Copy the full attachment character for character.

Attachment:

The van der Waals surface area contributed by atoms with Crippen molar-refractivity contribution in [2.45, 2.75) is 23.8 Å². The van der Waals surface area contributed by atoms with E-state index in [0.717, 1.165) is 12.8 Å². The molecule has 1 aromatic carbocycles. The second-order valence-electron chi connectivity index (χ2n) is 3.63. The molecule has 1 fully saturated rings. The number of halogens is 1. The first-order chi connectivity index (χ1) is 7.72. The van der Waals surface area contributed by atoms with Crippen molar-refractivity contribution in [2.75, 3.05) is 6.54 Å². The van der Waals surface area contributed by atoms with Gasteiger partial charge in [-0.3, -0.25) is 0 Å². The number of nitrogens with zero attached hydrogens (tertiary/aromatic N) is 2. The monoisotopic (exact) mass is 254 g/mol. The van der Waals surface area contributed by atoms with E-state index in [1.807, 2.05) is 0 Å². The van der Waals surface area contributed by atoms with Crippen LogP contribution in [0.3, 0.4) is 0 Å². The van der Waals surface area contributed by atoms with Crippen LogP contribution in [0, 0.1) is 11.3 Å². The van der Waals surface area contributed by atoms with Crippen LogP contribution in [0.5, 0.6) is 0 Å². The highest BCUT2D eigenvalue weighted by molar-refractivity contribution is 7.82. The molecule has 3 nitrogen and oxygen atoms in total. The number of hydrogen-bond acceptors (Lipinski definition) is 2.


The van der Waals surface area contributed by atoms with Crippen molar-refractivity contribution in [2.45, 2.75) is 23.8 Å². The van der Waals surface area contributed by atoms with E-state index in [0.717, 1.165) is 12.8 Å². The molecule has 1 aromatic carbocycles. The second-order valence-electron chi connectivity index (χ2n) is 3.63. The molecule has 1 fully saturated rings. The number of halogens is 1. The first-order chi connectivity index (χ1) is 7.72. The van der Waals surface area contributed by atoms with Crippen molar-refractivity contribution in [2.75, 3.05) is 6.54 Å². The van der Waals surface area contributed by atoms with Gasteiger partial charge in [-0.3, -0.25) is 0 Å². The number of nitrogens with zero attached hydrogens (tertiary/aromatic N) is 2. The monoisotopic (exact) mass is 254 g/mol. The van der Waals surface area contributed by atoms with E-state index in [1.807, 2.05) is 0 Å². The van der Waals surface area contributed by atoms with Crippen LogP contribution in [0.3, 0.4) is 0 Å². The van der Waals surface area contributed by atoms with Crippen LogP contribution in [0, 0.1) is 11.3 Å². The van der Waals surface area contributed by atoms with Crippen LogP contribution in [0.5, 0.6) is 0 Å². The highest BCUT2D eigenvalue weighted by molar-refractivity contribution is 7.82. The molecule has 3 nitrogen and oxygen atoms in total. The number of hydrogen-bond acceptors (Lipinski definition) is 2.